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Dublin: 3°C Monday 30 November 2020

Lower retailer fees for credit cards getting closer (that's good news for shoppers)

The fees are charged by the banks when retailers process shoppers’ payments.

Image: Shutterstock/LDprod

LOWER FEES FOR retailers when processing credit and debit cards could kick in soon.

The EU Parliament, Council and Commission have all been in talks on the matter.

The fees that banks charge retailers to process shoppers’ payments could soon be capped across the EU following the trialogue pre-Christmas negotiations between the EU Parliament’s Economic and Monetary Affairs Committee with the European Council and Commission.

The trialogue agreed that the cap would apply to both cross-border and domestic card-based payments – and should result in lower costs for consumers, according to Sinn Féin MEP for the Midlands North West, Matt Carthy.

Carthy said he is working on the deal on behalf of the GUE/NGL group within Parliament and that, if agreed by the full Parliament and EU member states, lower charges will be introduced very quickly.

Carthy explained:

Interchange fees for card-based payments, paid by the merchant’s bank to the bank that issued the card, are not transparent and they differ between EU countries, where they are subject in some cases to legislation and in others to decisions by national competition authorities.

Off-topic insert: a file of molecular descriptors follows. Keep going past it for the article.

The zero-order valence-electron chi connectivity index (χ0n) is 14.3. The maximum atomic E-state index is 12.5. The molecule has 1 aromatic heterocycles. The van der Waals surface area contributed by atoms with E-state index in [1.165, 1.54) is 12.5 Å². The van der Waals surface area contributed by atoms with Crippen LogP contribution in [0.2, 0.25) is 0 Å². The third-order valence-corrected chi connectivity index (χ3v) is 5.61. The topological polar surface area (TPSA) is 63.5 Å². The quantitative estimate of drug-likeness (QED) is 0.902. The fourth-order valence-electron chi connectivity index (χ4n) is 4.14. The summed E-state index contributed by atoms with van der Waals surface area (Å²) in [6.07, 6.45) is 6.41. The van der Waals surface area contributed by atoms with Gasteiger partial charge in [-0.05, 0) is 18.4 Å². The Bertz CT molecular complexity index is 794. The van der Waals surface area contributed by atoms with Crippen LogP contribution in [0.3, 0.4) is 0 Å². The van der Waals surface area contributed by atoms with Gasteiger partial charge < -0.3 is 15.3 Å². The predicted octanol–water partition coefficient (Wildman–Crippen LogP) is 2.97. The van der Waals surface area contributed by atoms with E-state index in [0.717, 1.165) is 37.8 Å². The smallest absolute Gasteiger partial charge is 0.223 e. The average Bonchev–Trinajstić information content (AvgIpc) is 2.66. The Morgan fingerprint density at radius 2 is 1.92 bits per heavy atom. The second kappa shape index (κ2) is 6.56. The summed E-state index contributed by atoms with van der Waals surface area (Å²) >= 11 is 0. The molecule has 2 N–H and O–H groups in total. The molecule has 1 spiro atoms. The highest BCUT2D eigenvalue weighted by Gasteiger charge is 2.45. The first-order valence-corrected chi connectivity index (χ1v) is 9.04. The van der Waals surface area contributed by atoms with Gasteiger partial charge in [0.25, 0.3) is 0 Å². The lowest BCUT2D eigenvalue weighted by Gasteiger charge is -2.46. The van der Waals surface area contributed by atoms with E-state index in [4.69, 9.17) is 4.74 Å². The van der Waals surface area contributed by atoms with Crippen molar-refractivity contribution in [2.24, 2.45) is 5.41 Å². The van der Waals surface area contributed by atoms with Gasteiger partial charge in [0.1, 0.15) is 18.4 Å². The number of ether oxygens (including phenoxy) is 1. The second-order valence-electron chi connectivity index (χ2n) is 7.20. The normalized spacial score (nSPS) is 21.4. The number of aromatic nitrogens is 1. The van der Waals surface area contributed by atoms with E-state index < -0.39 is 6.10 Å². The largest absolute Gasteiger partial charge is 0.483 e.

As a member of the Economic & Monetary Affairs Committee he was appointed to shadow this legislation.

He said that during discussions at ECON preparatory meetings he urged that the issue of cross-border transactions be included in any caps, as he felt it was particularly important in an Irish context.

Once this agreement has been finalised, cross-border debit card transaction fees will be capped at 0.2% of the transaction value, said Carthy. He added:

  • “With domestic transactions, member states can apply the cap of 0.2% to the annual weighted average transaction value of all domestic transactions within the card scheme for just five years and thereafter the cap per transaction will universally apply.”
  • “For credit card transactions, a fee cap of 0.3% of the transaction value will apply. Member states, including Ireland, can decide to impose a lower cap if they so wish.”

The EU Parliament will discuss the legislation again this week.

Read: Disposable income on the rise but 1/3 rely on credit card to make ends meet>

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